“Fall Back” Without Falling Behind on Sleep

by Dr. Nicky Cohen
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by: Dr. Pamela Mitelman

The end of daylight saving time is around the corner. The clock moves back 1 hour (and we gain 1 hour) on Sunday, November 3, 2019. As parents of young children, gaining anextra hour in the day takes on a new meaning. The child-less days of sleeping an extra hour maybe replaced by managing a tired child in a seemingly long day who is now waking earlier than usual. You may wonder if and how thistime change will impact your child’s and consequently, your sleep.


If your child’s typical wake time is 7:00am, after the time change this would be 6:00am

(according to the new clock).


Below are some guidelines to ease you through this time and to help your child adjust to the

time change. Firstly, breathe easy because, for most children, the adjustment period typically

lasts no longer than two to three days.


For babies and toddlers:


  • Facilitate bedtime by adjusting their naptime:


For young children who are still napping, stretch your child as far as you can toward his normal

first nap time (according to the new clock). So, even if your child is awake longer than usual and

he wants to nap earlier, do what you can to keep him awake and occupied!


Do your best to keep him up until his first regular nap time according to the new clock and then do the same thing for subsequent naps and his bedtime. By getting him to nap at his regular time(s) (according to the new clock) you will help him achieve his regular bedtime without becoming too overtired (i.e., if regular bedtime is 7:30pm, aim for 7:30pm the first night of the time change because naps have been adjusted). By going to bed at his usual time, he is less likely to wake early.


For preschoolers and children:


If your child is no longer napping, she may have a longer day ahead of her, given that her day

may have started an hour earlier the day of the time change. Be sure to spend her day doing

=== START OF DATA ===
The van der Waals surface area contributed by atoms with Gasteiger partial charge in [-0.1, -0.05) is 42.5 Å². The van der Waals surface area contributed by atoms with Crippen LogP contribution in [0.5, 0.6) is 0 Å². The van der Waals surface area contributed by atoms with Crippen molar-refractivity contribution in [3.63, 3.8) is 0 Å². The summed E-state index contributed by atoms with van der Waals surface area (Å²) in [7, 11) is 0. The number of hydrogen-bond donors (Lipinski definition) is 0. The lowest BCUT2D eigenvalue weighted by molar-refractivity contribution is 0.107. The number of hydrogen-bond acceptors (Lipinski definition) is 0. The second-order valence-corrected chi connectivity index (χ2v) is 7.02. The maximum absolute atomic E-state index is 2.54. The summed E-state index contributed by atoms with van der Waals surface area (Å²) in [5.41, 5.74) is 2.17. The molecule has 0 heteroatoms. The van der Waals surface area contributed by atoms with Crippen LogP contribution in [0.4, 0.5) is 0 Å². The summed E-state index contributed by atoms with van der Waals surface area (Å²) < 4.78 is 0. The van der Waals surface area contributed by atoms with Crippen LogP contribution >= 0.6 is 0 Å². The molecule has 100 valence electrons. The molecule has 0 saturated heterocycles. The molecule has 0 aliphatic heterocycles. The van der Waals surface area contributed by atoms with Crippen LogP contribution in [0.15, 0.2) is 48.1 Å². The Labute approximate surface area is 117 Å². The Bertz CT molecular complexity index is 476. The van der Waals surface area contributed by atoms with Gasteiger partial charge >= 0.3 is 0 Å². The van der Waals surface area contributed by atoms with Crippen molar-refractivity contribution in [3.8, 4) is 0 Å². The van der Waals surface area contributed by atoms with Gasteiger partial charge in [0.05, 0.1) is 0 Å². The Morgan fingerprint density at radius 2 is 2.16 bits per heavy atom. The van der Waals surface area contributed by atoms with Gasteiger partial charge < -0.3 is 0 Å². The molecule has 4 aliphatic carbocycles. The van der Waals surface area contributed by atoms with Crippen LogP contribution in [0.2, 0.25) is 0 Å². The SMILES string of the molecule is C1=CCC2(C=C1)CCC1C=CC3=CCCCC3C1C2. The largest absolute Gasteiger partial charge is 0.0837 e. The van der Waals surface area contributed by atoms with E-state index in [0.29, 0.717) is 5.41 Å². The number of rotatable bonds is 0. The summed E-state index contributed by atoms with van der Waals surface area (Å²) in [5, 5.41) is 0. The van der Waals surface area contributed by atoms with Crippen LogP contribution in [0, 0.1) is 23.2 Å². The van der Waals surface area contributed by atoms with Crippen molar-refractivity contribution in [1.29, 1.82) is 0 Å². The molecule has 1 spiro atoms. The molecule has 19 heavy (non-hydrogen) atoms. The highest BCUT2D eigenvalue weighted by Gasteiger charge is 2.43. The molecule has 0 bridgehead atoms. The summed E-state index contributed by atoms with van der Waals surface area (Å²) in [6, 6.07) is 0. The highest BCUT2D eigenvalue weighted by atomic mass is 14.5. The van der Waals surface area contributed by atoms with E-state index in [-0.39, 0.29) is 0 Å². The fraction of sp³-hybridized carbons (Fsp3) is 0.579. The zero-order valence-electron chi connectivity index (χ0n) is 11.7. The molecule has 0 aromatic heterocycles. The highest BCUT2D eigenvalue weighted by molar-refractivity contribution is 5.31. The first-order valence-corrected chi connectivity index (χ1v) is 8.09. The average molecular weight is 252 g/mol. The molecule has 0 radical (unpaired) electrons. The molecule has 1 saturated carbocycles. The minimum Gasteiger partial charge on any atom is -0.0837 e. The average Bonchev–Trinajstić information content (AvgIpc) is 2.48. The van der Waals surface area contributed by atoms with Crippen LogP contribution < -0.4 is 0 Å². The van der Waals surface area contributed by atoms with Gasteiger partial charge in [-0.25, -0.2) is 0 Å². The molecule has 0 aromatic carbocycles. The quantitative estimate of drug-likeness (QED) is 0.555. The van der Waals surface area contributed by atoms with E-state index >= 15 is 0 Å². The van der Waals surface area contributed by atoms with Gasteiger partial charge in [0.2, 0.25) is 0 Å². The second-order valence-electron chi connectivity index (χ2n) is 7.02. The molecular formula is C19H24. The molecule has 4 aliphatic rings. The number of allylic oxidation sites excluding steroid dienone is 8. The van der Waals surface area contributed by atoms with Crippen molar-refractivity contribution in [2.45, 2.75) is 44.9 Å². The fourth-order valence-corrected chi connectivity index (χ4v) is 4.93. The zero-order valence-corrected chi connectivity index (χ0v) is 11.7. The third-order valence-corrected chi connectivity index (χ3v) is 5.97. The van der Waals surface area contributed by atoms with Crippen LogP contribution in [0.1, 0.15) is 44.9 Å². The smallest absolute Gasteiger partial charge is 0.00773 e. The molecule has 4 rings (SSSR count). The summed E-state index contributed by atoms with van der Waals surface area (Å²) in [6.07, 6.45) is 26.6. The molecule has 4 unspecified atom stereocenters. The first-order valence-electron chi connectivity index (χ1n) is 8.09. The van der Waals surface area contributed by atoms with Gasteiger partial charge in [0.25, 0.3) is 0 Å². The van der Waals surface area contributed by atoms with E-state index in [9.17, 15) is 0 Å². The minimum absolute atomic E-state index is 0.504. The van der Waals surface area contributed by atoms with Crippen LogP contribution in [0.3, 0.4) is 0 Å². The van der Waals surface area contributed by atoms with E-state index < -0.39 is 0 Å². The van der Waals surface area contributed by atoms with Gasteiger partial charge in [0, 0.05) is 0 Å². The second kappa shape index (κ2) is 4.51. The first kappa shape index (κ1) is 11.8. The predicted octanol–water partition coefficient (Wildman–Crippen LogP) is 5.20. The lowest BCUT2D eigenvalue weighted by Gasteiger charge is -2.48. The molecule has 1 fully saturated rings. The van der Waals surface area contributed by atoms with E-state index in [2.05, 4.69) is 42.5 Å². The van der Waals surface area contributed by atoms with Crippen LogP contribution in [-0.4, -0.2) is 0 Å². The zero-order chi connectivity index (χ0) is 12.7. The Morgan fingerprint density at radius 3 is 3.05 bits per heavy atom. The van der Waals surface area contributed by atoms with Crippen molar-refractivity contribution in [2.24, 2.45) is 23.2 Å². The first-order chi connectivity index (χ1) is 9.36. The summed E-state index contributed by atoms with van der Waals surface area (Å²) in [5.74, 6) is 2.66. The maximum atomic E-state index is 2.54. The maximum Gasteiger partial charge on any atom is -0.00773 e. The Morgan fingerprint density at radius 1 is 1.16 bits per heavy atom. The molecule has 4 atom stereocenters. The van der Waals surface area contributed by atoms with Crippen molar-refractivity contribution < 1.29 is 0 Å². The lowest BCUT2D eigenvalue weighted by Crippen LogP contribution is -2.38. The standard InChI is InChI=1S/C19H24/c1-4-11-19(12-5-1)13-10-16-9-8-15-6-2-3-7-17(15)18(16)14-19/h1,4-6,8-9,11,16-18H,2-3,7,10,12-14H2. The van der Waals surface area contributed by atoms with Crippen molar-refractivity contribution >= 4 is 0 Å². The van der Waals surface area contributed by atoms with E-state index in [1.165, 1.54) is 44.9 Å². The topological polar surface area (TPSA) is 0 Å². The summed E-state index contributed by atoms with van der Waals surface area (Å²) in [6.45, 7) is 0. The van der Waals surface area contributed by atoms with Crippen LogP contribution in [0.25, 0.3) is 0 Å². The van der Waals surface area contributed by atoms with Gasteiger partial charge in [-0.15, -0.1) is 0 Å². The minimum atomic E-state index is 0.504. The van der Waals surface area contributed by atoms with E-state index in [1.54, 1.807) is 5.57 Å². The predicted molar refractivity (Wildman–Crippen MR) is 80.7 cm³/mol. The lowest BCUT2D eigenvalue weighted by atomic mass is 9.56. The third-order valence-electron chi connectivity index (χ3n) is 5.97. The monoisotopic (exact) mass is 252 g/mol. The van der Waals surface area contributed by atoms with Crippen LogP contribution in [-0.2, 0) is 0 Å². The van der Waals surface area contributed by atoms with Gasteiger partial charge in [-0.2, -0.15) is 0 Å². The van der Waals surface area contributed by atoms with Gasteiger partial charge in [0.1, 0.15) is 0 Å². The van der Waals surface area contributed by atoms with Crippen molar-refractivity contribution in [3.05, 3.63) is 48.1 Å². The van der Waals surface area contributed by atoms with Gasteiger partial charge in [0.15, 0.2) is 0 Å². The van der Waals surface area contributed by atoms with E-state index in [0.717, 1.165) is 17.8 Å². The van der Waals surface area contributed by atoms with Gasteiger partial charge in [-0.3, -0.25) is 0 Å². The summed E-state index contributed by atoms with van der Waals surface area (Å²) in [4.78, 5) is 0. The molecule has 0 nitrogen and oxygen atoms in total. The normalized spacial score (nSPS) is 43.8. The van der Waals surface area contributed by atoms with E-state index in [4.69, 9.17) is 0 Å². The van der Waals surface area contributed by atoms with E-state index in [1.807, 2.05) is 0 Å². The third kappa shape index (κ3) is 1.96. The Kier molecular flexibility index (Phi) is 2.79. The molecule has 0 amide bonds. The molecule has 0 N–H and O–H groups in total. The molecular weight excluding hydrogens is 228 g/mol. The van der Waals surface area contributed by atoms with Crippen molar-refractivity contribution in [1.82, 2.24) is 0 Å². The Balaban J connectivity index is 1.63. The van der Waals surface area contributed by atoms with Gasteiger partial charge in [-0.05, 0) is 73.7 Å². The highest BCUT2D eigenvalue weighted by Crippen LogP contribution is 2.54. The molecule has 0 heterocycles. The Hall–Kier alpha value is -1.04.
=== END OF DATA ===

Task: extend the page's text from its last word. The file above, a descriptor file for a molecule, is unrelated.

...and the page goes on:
her regular activities and eating her meals, at her usual times (according to the new clock).


  • Prepare your child by adjusting her bedtime:


The nightbefore the time change put your child to sleep at night a little later in hopes of her waking up later than usual (based on a 7:30pm bedtime, bedtime would be moved later by 15-30 minutes to 7:45-8:00pm). On the night of the time change and for the next couple of nights adjust bedtime earlier working towards regular bedtime. For example, if your child’s usual bedtime is 7:30pm, start with a 7:00pm bedtime (8:00pm to the child) and gradually increase to 7:30pm over next few nights (increments of 10 minutes are recommended). Initially, she may be overtired and irritable in the late afternoon but, after a few days, with her morning wake time slowly moving later, she will adjust.


As it begins to get light outside about 1 hour earlier after the time change, to help you and your child sleep later following the time change, ensure that your child’s room is very dark (use room darkening shades if needed). Otherwise, you may find your child continuing to wake early in response to morning light. With patience and consistency this fall time change will soon be a distant memory.


Pleasant Dreams!


Dr. Pamela Mitelman is a Montreal based Licensed Clinical Psychologist working in private

practice. She received her Psy.D. from the Illinois School of Professional Psychology in

Chicago. Her interest in pediatric sleep disturbances was peeked while assessing children for

learning difficulties and was further solidified after having children of her own. Dr. Mitelman is

passionate about educating families on the importance of healthy sleep practices. More

information about Dr. Mitelman can be found at


Dr. Nicky Cohen is a Registered Psychologist in private practice in Toronto. She received her

Ph.D. in Clinical Psychology from York University and developed an interest in parenting issues

related to children’s sleep disturbances after having her first child. She is active in the

community disseminating information on healthy sleep practices and increasing awareness of

the importance of making sufficient sleep a family priority. More information about Dr. Cohen’s

work can be found at


Nov 3, 2019 – Daylight Saving Time Ends

When local daylight time is about to reach
Sunday, November 3, 2019, 2:00:00 am clocks are turned backward 1 hour to
Sunday, November 3, 2019, 1:00:00 am local standard time instead.

Sunrise and sunset will be about 1 hour earlier on Nov 3, 2019 than the day before. There will be more light in the morning.

Also called Fall Back and Winter Time.


For more information on establishing healthy sleep habits in young children see:

Dr. Pamela Mitelman

Dr. Nicky Cohen

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